Cracker Jack

Do you remember the cracker jack boxes? I am not sure if they still have them. They were filled with candy popcorn and nuts. In the middle of the cracker jack box would be a surprise–a small toy of some type.

Nowadays there are so many regulations on who gets those little toys (you might swallow one and hurt yourself) that we don’t get those surprises anymore.

So what has changed? A couple of my writing friends have written about the changes in our culture of special snowflakes, people who expect the world to soften the blows of living. One of the issues I read recently was calling anything that made them uncomfortable as rape or a PTSD trigger. Go On. Pull That Trigger takes that issue head on.

Personally, I am not too happy with some of the changes like when a girl decides she doesn’t want to live the household rules, but still expects her parents to support her in her new lifestyle. Is she a child or is she a legal adult? Hard to tell when some of the current crop of newly made adults want both.

When I finally left home at twenty-one, I was expected to support myself with my own money. It was hard. I didn’t have food stamps even though I barely had enough money for one meal a day. I didn’t have government housing. I found a group of girls who rented a house and lived with them. I worked forty hours a week to pay for my bills. I didn’t go on vacation because I couldn’t afford it. Most of all I didn’t expect my parents or the government to pick up my bill for college. I went into the Navy for six years, earned the GI bill, and then earned my BA in English Literature from UMUC.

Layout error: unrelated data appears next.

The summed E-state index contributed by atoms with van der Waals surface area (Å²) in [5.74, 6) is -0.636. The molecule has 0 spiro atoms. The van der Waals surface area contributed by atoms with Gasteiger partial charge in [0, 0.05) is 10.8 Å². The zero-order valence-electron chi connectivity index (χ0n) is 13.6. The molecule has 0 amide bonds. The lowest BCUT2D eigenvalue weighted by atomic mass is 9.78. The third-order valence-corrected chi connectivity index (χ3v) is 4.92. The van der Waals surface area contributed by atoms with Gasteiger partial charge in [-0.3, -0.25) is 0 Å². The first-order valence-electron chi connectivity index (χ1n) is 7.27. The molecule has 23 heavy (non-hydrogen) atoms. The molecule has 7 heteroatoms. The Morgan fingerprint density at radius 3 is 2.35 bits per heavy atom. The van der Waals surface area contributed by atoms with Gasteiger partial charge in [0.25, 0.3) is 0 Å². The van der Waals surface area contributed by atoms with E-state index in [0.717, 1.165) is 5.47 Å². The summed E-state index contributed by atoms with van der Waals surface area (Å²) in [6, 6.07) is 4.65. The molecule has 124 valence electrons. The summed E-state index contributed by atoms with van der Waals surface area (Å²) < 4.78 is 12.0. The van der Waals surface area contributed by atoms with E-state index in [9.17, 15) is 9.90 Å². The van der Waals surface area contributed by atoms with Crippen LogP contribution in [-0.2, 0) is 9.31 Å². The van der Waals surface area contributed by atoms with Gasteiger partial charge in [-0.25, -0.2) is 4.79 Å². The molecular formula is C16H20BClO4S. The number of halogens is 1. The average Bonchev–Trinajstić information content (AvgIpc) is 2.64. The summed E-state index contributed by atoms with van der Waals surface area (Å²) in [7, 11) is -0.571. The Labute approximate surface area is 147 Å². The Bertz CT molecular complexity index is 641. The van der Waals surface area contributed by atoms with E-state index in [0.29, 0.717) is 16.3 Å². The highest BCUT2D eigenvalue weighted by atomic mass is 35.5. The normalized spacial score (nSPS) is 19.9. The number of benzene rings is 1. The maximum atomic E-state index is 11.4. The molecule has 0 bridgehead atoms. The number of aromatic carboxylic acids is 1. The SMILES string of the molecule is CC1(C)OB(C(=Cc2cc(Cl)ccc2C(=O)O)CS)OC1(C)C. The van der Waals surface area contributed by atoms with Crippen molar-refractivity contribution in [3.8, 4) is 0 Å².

I don’t see the self-sufficiency that I was expected to have when I reached adulthood. I see that sheltering the next generation from hard knocks and competition is detrimental to them. That allowing children to live soft lives doesn’t prepare them for reality. I am not saying make it always hard for them. Children do need protection from danger. Competition is not danger.

I didn’t have children– so you can believe me, or not.

What I did do was raise my brothers as a child. I was the oldest of nine. I do know babies and children– I have done my time changing diapers, burping babies, and cleaning scraped knees. I even had to have the “sex” talk because my parents wouldn’t do it.

4 thoughts on “Cracker Jack

  1. I’ve seen some “soft” kids coming up through college who have been raised by helicopter parents determined never to let them fail. They’re not doing the kids any favours.

  2. They still have Cracker Jack (I suppose the boxes are still around somewhere, but I usually see bags).

    Unfortunately, the “prizes” nowadays are made of cardboard or paper. They don’t last long, and aren’t all that great to begin with.

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